The U.S. is expected to add two times more solar in 2016 compared to 2015 thanks to declining PV technology costs, state programs, and federal incentives. Two state programs have primarily accelerated the adoption of distributed solar: renewable portfolio standards – regulatory mandate to increase renewable energy generation – and net energy metering (NEM) – billing mechanism that allows customer generators to earn credits for excess power sent to the grid.
At the federal level, multi-year extension of the investment tax credit has provided solar investors and project developers with the regulatory certainty needed to make long-term commitments and continue growth with improved access to lower cost technologies.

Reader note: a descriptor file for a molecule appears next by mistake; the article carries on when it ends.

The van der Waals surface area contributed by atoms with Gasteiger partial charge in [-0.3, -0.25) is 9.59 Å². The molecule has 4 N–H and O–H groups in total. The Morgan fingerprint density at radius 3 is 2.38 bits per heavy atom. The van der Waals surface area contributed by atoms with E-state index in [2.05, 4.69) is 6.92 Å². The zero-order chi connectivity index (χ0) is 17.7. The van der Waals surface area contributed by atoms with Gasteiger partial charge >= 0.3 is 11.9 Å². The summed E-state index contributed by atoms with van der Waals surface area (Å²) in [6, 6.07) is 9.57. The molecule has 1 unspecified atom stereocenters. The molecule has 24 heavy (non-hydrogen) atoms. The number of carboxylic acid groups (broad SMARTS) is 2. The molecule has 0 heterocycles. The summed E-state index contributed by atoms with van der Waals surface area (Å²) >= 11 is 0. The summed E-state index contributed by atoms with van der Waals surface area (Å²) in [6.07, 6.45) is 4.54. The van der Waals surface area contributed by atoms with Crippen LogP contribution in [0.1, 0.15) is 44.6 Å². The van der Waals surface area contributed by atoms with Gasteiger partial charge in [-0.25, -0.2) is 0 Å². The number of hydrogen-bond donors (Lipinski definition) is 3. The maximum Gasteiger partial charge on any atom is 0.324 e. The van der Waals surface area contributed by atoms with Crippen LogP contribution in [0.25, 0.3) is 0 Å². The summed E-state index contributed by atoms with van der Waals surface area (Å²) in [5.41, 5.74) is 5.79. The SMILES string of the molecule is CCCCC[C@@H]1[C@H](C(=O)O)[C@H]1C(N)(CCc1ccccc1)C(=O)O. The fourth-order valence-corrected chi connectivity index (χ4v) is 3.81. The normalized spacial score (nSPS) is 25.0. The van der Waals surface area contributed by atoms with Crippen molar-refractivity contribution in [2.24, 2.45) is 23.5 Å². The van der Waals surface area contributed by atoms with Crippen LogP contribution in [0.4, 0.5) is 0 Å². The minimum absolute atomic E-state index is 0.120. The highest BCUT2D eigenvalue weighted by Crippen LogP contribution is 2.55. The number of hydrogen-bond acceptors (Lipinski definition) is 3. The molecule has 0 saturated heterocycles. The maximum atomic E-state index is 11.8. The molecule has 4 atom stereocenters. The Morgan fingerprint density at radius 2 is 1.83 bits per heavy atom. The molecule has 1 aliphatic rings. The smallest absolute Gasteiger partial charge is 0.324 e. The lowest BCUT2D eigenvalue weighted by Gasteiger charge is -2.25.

The growing share of customer-sited solar generation has spurred utilities to seek new methods for proper valuation of distributed generation (DG), including changes to NEM or DG tariffs to reduce utility revenue losses and share the costs with non-solar customers more fairly. Several states have initiated studies, opened dockets, or effected changes on DG valuation with regard to potential cost-shift to non-solar customers, DG aggregation, and ownership models.
Notably, Hawaii and Nevada became the first states to end retail NEM and shift to lower, wholesale-rate compensation. In contrast, California, which has the largest solar market with more than 3,000 MW on NEM tariff, has passed a successor policy which preserves the basic features of retail-rate NEM through 2019.
EnerKnol’s Primer on State of Solar: 2016 highlights major state policy actions on NEM, and more.